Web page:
The LS2 Explorer combines road features with motocross-inspired style and airflow.
It’s a great helmet for adventure riders, Super-Moto, or anybody searching for a helmet that will make them stand out in a crowd.
LS2 Explorer Review
The LS2 Explorer’s shell is made from fiberglass, and the size medium helmet weighs in on our scales at 1623 grams/3.5 lbs.
That’s a bit below average for an adventure helmet based on our research, and it’s lighter than most adventure lids available in this price bracket.
The shell has plenty of ventilation options on the chin. A sliding vent draws open two shutters, allowing air to flow through two metal grilles inside the helmet.
On top, two inlet vents under the peak open and close on sliders. They’re easy enough to get to by putting your hand under or over the peak.
Then you get eight exhaust venting holes; six of them are switchable.
The sliders cover three holes each,h and allow air to escape. And then, the final two vent holes at the back of the helmet are always open.
The EPS impact liner for this helmet has really good size channels throughout.
There are plenty of opportunities for incoming air to circulate before it escapes through those outlet vents at the back of the helmet.
The peak on this helmet has louvers in it, and the idea is that the air can flow through the surface rather than catching it and dragging your head back as you ride.
While I was testing this helmet, this lid sat quite happily and quietly behind the screen of my bike.
We’ve also had this helmet reviewed by one of our external contributors, and he was really happy with the aerodynamics when riding his BMW R1250GS adventure.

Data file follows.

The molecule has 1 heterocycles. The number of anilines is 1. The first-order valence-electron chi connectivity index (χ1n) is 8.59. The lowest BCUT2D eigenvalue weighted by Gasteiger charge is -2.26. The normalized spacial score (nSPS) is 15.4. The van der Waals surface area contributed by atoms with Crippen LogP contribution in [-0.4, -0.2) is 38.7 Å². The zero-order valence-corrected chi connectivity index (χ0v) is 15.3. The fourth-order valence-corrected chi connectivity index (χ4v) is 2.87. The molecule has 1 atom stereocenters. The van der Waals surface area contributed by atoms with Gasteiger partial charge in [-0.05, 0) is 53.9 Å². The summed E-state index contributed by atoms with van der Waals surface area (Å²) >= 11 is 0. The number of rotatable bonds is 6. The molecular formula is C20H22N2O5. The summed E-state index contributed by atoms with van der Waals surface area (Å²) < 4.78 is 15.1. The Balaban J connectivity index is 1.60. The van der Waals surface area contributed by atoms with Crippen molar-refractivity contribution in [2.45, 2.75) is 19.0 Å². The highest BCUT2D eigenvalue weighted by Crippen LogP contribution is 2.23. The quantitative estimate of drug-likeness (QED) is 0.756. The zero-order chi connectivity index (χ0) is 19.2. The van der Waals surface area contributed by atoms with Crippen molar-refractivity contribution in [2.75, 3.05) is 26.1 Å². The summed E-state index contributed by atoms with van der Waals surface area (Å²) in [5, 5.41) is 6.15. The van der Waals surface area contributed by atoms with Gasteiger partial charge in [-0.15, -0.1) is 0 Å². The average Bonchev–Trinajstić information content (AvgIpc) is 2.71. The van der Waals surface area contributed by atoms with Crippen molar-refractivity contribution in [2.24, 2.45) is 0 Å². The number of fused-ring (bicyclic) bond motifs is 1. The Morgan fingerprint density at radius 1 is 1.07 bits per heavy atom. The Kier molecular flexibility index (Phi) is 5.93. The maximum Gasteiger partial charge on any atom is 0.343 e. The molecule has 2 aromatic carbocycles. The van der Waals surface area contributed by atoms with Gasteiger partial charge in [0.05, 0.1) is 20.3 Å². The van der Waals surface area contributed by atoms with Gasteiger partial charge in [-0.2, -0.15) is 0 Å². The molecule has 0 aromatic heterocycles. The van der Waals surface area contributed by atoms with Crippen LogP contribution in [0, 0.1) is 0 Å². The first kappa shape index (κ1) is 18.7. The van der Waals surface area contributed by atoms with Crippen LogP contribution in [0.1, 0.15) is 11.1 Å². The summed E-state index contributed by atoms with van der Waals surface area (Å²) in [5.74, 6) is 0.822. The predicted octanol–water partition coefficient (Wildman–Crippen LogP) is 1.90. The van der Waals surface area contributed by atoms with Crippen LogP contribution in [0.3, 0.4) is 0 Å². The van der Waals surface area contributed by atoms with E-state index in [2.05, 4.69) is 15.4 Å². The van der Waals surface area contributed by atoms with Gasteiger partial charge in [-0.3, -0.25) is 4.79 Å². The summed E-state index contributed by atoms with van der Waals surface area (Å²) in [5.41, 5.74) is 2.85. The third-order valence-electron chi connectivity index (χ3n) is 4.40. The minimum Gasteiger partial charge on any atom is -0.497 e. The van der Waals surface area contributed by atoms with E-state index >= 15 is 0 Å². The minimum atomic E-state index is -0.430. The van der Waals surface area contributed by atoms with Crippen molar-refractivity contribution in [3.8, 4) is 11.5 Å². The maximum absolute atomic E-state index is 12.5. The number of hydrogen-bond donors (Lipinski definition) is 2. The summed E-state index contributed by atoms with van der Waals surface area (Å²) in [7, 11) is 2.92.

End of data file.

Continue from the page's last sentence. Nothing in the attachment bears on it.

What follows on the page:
Another bike with a big tall screen was a slightly different story. The ride became noisier when he rode his smaller G310GS with a shorter screen.
There’s no option with this helmet to run in street mode either. That’s when you take the peak off of an adventure helmet and ride with just the visor.
That can be quite a handy option, especially on longer trips, as when you take that peak off, you get rid of any turbulence that comes from it.
But removing the peak on this helmet leaves you with no way to secure the visor.
You can run without the visor using goggles for eye protection instead of off-road mode, and once you put goggles in, they fit quite neatly inside the eye-port for this helmet.
LS2 described the visor system on this helmet as a quick release. So I think they must be talking about something other than the time it takes to remove and refit that visor.
You need to prise off the plastic covers on either side of the lid, revealing two mounting screws, one on either side.
You must undo those screws to remove the visor before reversing the process to put it back on.
I had a couple of practice runs and then set the stopwatch going for my third attempt.
Again, it took me about a minute and 45 seconds to go from visor on to visor off to visor back on.
But once it’s fitted, the visor gives really good peripheral vision. It also has a closing tab in the middle, which is quite neat but takes a little time to get used to.
When it’s on its last click of travel, you need to give it a firm push right at the end to lock it down.
Then, to release it, you push the button at the bottom of the visor, which frees the visor for you to lift it open.
Pinlock Anti Fogging
The visor is protected against mist by Pinlock 70 insert; that’s the middle level of the available pin lock inserts.
It also covers a huge amount of that inner visor, so you know the beading around the edge of it won’t get in the way of your view.